Jurisdiction Under the Foreign Sovereign Immunities Act - Part 1 Chapter 9 - The Practice of International Litigation - 2nd Edition
Lawrence W. Newman has been a partner in the New York office of Baker & McKenzie since 1971, when, together with the late Professor Henry deVries, he founded the litigation department in that office. He is the author/editor of 4 works on international litigation/arbitration.
Michael Burrows, Formerly, Of Counsel, Baker & McKenzie, New York.
In light of the huge foreign debt problem and the participation of sovereigns and state-owned banks in the restructuring of debt of their nationals, it is of great interest to participants in debt restructuring to know whether and where a foreign sovereign can be sued. In complex international transactions, the criteria for determining when the courts of the United States are available for recourse against foreign states and their instrumentalities is significant to both the structuring of financial and other transactions and the position of the United States as a financial center.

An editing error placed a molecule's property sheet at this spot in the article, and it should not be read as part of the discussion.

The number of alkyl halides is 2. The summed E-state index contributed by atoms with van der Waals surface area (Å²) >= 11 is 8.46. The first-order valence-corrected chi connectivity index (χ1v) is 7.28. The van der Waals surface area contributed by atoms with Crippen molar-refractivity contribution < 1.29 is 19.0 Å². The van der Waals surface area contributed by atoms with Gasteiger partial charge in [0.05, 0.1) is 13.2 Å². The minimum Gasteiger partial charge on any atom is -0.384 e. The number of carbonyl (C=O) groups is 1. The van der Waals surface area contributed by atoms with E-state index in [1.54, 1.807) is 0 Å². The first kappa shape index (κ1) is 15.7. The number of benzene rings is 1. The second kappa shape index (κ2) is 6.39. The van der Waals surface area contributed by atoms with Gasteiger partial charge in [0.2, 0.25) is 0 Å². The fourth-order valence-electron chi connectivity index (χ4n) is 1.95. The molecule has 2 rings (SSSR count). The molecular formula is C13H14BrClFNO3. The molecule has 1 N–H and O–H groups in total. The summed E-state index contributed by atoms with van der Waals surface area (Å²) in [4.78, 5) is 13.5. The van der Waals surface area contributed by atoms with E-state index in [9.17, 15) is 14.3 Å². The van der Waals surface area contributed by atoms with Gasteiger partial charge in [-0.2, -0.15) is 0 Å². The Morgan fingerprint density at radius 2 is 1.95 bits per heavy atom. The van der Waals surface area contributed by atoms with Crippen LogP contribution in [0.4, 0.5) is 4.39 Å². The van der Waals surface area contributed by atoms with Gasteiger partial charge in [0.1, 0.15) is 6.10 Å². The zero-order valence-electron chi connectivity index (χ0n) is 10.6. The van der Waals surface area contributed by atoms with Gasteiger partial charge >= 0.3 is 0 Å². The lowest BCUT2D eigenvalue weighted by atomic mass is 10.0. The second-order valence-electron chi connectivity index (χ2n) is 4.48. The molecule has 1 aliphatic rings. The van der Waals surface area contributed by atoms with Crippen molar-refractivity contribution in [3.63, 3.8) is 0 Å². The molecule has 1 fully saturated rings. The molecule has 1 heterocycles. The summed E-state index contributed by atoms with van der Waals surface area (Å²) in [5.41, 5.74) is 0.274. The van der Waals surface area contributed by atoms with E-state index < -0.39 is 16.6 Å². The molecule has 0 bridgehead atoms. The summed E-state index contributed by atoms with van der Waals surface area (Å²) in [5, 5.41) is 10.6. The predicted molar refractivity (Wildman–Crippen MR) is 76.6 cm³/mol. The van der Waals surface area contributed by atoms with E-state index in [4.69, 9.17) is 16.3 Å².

In the United States, jurisdiction to bring suit in the courts against a foreign sovereign or its agencies or instrumentalities is governed by the Foreign Sovereign Immunities Act of 1976 (the “FSIA”). The FSIA has codified a restrictive approach to sovereign immunity, denying immunity to private or commercial acts of foreign states. The FSIA sets forth the only exceptions to immunity recognized in the United States, providing the standards for personal and subject-matter jurisdiction.
Decisions under the FSIA have established that foreign plaintiffs are entitled to bring suit under the FSIA4 and that the nonpayment by a foreign sovereign of a debt payable in the United States to a U.S. plaintiff arising out of the sovereign’s commercial activity was sufficient for asserting subject-matter jurisdiction under the FSIA.
The Second Circuit's recent decision in Weltover v. Republic of Argentina, went one step further and held that subject-matter jurisdiction under the FSIA also obtains in the case of the nonpayment by a foreign sovereign in the U.S. of a debt payable in the United States to a foreign plaintiff arising out of the sovereign’s commercial activity—at least insofar as the debt is payable in New York.